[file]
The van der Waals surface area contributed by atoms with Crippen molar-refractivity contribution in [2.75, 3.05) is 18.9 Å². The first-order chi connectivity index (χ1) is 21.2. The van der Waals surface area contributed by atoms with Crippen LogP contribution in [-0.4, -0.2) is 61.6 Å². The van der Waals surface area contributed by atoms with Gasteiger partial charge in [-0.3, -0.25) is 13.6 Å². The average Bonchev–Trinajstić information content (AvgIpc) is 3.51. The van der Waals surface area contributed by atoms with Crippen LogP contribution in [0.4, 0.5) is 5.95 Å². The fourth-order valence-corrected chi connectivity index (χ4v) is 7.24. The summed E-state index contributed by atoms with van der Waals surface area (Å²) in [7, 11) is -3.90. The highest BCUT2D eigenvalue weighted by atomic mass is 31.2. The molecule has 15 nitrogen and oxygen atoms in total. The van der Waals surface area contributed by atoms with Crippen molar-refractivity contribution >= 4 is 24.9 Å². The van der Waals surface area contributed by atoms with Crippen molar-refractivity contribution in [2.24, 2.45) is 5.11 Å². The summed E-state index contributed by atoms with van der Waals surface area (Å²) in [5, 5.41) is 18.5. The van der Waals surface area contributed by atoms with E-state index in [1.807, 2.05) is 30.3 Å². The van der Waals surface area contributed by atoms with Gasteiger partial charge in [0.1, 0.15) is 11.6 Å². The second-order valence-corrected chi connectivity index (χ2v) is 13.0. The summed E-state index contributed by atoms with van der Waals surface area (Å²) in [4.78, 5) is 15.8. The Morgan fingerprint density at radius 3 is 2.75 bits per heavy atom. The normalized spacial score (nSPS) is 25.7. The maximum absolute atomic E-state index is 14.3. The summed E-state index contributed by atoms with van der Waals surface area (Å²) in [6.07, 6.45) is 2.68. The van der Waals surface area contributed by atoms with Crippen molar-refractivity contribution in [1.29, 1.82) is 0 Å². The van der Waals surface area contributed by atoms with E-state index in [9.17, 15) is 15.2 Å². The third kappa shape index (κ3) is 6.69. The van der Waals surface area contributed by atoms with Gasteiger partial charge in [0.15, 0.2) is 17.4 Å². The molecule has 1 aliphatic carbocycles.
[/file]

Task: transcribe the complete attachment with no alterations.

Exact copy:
The van der Waals surface area contributed by atoms with Crippen molar-refractivity contribution in [2.75, 3.05) is 18.9 Å². The first-order chi connectivity index (χ1) is 21.2. The van der Waals surface area contributed by atoms with Crippen LogP contribution in [-0.4, -0.2) is 61.6 Å². The van der Waals surface area contributed by atoms with Gasteiger partial charge in [-0.3, -0.25) is 13.6 Å². The average Bonchev–Trinajstić information content (AvgIpc) is 3.51. The van der Waals surface area contributed by atoms with Crippen LogP contribution in [0.4, 0.5) is 5.95 Å². The fourth-order valence-corrected chi connectivity index (χ4v) is 7.24. The summed E-state index contributed by atoms with van der Waals surface area (Å²) in [7, 11) is -3.90. The highest BCUT2D eigenvalue weighted by atomic mass is 31.2. The molecule has 15 nitrogen and oxygen atoms in total. The van der Waals surface area contributed by atoms with Crippen molar-refractivity contribution >= 4 is 24.9 Å². The van der Waals surface area contributed by atoms with Crippen molar-refractivity contribution in [2.24, 2.45) is 5.11 Å². The summed E-state index contributed by atoms with van der Waals surface area (Å²) in [5, 5.41) is 18.5. The van der Waals surface area contributed by atoms with E-state index in [1.807, 2.05) is 30.3 Å². The van der Waals surface area contributed by atoms with Gasteiger partial charge in [0.1, 0.15) is 11.6 Å². The second-order valence-corrected chi connectivity index (χ2v) is 13.0. The summed E-state index contributed by atoms with van der Waals surface area (Å²) in [4.78, 5) is 15.8. The Morgan fingerprint density at radius 3 is 2.75 bits per heavy atom. The normalized spacial score (nSPS) is 25.7. The maximum absolute atomic E-state index is 14.3. The summed E-state index contributed by atoms with van der Waals surface area (Å²) in [6.07, 6.45) is 2.68. The van der Waals surface area contributed by atoms with Crippen molar-refractivity contribution in [1.29, 1.82) is 0 Å². The van der Waals surface area contributed by atoms with E-state index in [9.17, 15) is 15.2 Å². The third kappa shape index (κ3) is 6.69. The van der Waals surface area contributed by atoms with Gasteiger partial charge in [0.15, 0.2) is 17.4 Å². The molecule has 1 aliphatic carbocycles.